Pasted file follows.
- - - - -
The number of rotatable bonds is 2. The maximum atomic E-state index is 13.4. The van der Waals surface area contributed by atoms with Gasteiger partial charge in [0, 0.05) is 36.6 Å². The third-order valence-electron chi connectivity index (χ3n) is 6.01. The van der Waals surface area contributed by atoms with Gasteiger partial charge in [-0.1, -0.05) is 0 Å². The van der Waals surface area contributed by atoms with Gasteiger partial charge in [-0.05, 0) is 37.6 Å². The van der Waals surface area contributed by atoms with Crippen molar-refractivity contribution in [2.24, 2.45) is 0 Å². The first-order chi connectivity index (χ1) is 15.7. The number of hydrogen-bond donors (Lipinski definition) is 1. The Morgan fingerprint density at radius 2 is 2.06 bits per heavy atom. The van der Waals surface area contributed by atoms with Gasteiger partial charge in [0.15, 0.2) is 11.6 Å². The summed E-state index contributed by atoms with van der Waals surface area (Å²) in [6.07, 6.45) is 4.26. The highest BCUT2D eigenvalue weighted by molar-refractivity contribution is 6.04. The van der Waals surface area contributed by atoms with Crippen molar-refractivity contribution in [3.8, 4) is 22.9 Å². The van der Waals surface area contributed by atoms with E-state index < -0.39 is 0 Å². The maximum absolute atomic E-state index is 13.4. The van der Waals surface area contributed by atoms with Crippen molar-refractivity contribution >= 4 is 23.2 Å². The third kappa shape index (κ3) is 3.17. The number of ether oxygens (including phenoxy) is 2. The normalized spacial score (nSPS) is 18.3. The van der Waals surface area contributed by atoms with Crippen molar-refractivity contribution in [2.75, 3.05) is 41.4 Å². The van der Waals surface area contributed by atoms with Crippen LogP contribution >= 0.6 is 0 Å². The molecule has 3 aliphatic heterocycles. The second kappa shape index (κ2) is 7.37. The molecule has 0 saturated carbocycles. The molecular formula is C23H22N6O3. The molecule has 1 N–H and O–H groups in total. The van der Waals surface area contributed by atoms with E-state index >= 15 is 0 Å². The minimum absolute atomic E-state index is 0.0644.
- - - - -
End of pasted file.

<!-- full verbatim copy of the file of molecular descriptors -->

The number of rotatable bonds is 2. The maximum atomic E-state index is 13.4. The van der Waals surface area contributed by atoms with Gasteiger partial charge in [0, 0.05) is 36.6 Å². The third-order valence-electron chi connectivity index (χ3n) is 6.01. The van der Waals surface area contributed by atoms with Gasteiger partial charge in [-0.1, -0.05) is 0 Å². The van der Waals surface area contributed by atoms with Gasteiger partial charge in [-0.05, 0) is 37.6 Å². The van der Waals surface area contributed by atoms with Crippen molar-refractivity contribution in [2.24, 2.45) is 0 Å². The first-order chi connectivity index (χ1) is 15.7. The number of hydrogen-bond donors (Lipinski definition) is 1. The Morgan fingerprint density at radius 2 is 2.06 bits per heavy atom. The van der Waals surface area contributed by atoms with Gasteiger partial charge in [0.15, 0.2) is 11.6 Å². The summed E-state index contributed by atoms with van der Waals surface area (Å²) in [6.07, 6.45) is 4.26. The highest BCUT2D eigenvalue weighted by molar-refractivity contribution is 6.04. The van der Waals surface area contributed by atoms with Crippen molar-refractivity contribution in [3.8, 4) is 22.9 Å². The van der Waals surface area contributed by atoms with E-state index < -0.39 is 0 Å². The maximum absolute atomic E-state index is 13.4. The van der Waals surface area contributed by atoms with Crippen molar-refractivity contribution >= 4 is 23.2 Å². The third kappa shape index (κ3) is 3.17. The number of ether oxygens (including phenoxy) is 2. The normalized spacial score (nSPS) is 18.3. The van der Waals surface area contributed by atoms with Crippen molar-refractivity contribution in [2.75, 3.05) is 41.4 Å². The van der Waals surface area contributed by atoms with Crippen LogP contribution >= 0.6 is 0 Å². The molecule has 3 aliphatic heterocycles. The second kappa shape index (κ2) is 7.37. The molecule has 0 saturated carbocycles. The molecular formula is C23H22N6O3. The molecule has 1 N–H and O–H groups in total. The van der Waals surface area contributed by atoms with E-state index >= 15 is 0 Å². The minimum absolute atomic E-state index is 0.0644.